I know I said we were not going to get rid of anything…but liar liar pants on fire…this shit is going to the bin pronto…

I take gleeful arm loads of plastic to the  recycle bin and just let it fly…

Why did they save them you ask?

These were saved  of course as they are the garbage bags.

“Never buy garbage bags, we use these, they are free!” 

 They are also much too small for a days worth of trash…..but thrift supersedes convenience here.

There is even a plastic grocery sack use it as a trash can holder under the kitchen sink MADE for  just such a purpose.  Totally true.

After lunch and closet and shed cleaning comes the scheduled appointment at the Social Security Office.

“Ready?” Griff picks out todays members only jacket, light blue, the man  isn’t dressed  without a jacket, totally old school.

I am ready for right hand turn man. I have taken my crackberry outside, found a good signal and downloaded directions and a map.

“Where are we going?”

“Social Security Office”

“Oh.”

And then, ” All clear, ….no one coming, ….you can go… all clear”

 white knuckle time again…shit just getthefuckoverit already…he is trying to be helpful.

Before we hit the end of the road he asks again, “Where are we going?”

“Social Security Office Griff,  you have an appointment”

“Oh Ok, ….do you have all the paperwork?”

“Yes, …. I have everything we need…. no biggie”

Then again as I go under the 19 north, “Ah we missed the road, need to turn around”…

“No…. the Social Security Office is just ahead on the right Griff…”

“Oh…. I thought we were going to the Doctors office…”

It actually happened six times in the span of less than ten miles, but I didn’t think writing it truthfully would be easy to believe.

In the span of less than 10 miles, less than 20  minutes, Griff  asks me 6 times where we are going. I answered him every time.

shitcrapfuck

I don’t need the results, I know already…another bad word has started to live right at the back of my mouth, dementia. I look up the details via crackberry. He doesn’t bathe as in if I don’t tell him he wont ever go shower, as in wholly crap I am not getting into the car unless he is forced into the shower and that hair better be wet and washed before you get out! The memory loss, can’t write, don’t even think about balancing a check book, the symptomatology is overwheling…I try not to hyperventalate as I am reading.  But I know…  I know… I know what this will mean to me and the way I live my life. Everything is about to change.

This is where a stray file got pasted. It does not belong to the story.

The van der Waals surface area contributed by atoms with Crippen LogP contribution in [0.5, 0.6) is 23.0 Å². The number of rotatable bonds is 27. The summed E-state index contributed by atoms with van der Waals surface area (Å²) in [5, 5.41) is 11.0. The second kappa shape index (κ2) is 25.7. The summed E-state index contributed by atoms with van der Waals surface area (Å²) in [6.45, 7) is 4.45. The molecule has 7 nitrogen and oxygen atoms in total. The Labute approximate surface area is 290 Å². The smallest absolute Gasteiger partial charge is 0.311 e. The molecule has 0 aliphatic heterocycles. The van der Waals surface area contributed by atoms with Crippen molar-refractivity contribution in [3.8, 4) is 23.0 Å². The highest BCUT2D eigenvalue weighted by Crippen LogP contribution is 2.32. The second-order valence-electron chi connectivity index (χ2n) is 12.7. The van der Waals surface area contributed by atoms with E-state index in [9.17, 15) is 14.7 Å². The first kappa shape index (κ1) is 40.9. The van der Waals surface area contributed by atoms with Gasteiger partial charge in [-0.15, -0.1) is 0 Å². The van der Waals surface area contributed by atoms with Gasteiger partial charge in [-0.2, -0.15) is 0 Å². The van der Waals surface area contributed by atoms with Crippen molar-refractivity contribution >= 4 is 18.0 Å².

The day of the appointment  looms.

“Gary and Megan are coming today,”

“There coming today? I thought they were coming next week?”.

No buddy I have told you every day, three days til they come, two days until they come, one day,  he just doesn’t remember.

So off we go, to hear the news, the results. I know already, he knows everything about every English Monarch King or Queen, World War II, and fifties pop star, but can never tell me what he did the day before, who he just talked to on the phone, what day of the week it is, and if he brushed his teeth…

It’s official at the end of the visit, but  I have to ask for the results, neurology boy can answer his cell phone in an exam room with patient and family, rock back in his chair like he was playing X-Box, but can’t fucking read the chart to see we are waiting on test results…

” So his test results?” Shit bad girl, whatthefuckever. He doesn’t even meet my gaze.

Chicken Shit …Oh not now dad….

As I sit there I realize that its been 7 years to the day that my father died, another wonderful birthday surprise… thanks for that one big guy…

” Oh yes, well you know about his condition, he has Parkinson’s, and Shy Dragger syndrome, MSA,  but the results of the test were not good, he tested extremely poorly in all areas, it shows that he has base line dementia.”

Griff hears. Griff understands, he is quiet all the way to the car…

Tension is building my throat is dry, I have no saliva, I croak anyway…

” Ok assholes, its my birthday, let’s go do some shopping! I need some new shoes, and I think lunch out is on the menu cause I refuse to wash a dish today…..”

Griff laughs, “Oh I forgot its your Birthday!”

All is well,  for the moment.

Later,  much later when the trailer is quiet and we are washing dishes I ask Gary, ” So how do you think he did with the diagnosis?”

“He has forgotten about it all ready”

We get the Drum Stick, an evening ritual for Griff, bring it to the family room and hand it to Griff.